Sunday, April 13, 2008

Two Great Runs: 8 Miles and 18 Miles!

I had two fantastic runs this week – I completed my mid-week 8 mile run in 1 hour and 14 minutes and 33 seconds – even while running into a person I went to high school with – Columbus can be a small world! This was the fastest 8 miles I’ve ever run and I was VERY excited about it. The weather was warm – probably about 65 degrees. I just felt incredibly strong throughout the run and just concentrated on pushing myself.

On Saturday, Micah and I started out on our 18 miler at 7 am – early, I know – but we have to get into a rhythm for the Marathon since is starts at 7 am. This means getting up early, eating something and going through the same routine that you’ll go through the morning of the Marathon. Our run was a scenic run that goes though some beautiful parks and a few quaint Columbus neighborhoods. This Saturday was cooler than Wednesday when I did my 8 mile run. But spring has FINALLY come to Columbus and the trees are blooming and the grass is finally green again.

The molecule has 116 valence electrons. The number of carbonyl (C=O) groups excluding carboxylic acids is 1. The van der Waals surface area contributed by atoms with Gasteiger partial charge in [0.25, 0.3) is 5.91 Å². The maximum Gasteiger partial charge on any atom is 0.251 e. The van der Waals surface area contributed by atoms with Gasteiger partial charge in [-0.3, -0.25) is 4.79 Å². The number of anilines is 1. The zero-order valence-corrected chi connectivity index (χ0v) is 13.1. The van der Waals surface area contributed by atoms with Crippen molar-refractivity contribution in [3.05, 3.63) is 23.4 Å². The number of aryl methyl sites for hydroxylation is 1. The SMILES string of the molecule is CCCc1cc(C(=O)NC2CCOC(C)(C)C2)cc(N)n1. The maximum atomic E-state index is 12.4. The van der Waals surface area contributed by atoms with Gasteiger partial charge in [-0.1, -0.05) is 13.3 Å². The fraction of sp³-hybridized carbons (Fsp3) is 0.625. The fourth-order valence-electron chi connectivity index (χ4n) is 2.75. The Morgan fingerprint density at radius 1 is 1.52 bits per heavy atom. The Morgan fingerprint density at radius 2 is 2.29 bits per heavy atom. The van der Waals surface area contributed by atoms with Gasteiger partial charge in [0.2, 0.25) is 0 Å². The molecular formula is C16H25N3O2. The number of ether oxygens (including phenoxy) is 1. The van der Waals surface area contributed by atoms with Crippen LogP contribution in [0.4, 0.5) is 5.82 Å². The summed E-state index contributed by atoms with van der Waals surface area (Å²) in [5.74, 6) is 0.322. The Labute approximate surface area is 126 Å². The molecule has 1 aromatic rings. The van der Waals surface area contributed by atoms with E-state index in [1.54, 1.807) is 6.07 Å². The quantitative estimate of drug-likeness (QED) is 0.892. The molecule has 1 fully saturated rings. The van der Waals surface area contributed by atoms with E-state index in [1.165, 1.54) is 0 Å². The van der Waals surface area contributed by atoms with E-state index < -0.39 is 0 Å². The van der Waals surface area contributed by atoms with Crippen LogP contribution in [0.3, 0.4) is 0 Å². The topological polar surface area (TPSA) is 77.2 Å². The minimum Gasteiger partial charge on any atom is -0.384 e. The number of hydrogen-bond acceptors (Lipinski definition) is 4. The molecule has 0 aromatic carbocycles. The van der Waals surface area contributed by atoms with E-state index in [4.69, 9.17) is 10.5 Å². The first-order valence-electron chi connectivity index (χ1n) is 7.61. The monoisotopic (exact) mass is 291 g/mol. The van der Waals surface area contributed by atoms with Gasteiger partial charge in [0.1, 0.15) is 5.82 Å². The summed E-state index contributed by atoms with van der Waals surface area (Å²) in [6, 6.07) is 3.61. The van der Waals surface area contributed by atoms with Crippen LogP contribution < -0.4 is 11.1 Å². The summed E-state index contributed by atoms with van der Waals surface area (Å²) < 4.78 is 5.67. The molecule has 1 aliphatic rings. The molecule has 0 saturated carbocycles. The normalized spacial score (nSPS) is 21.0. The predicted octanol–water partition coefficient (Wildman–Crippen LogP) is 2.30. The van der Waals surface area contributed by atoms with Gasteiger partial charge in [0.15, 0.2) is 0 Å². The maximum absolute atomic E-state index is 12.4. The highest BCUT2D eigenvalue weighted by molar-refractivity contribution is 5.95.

When Micah and I hit the 4 mile mark, we were running just under 10 minute miles. I was pretty pumped about that – since that was quite an improvement over our past 4-mile mark on our last long run together. We were able to keep a consistent pace throughout the run and completed 18 miles in just 3 hours! I was so pumped! The other thing that was fantastic about our Saturday run was seeing the Half Marathon Runners going through Columbus. At the midway point on mile 17, we saw the Half Marathoners running around the Horseshoe (for those of you not familiar with Columbus that is the OSU Football Stadium) and I was able to get out a “GO HALF MARATHONERS” as we crossed paths. I don’t know who I surprised more, Micah or myself by the fact I was able to get that bellow out so late in our run. But just seeing the runners got me very excited about running the Marathon in a month.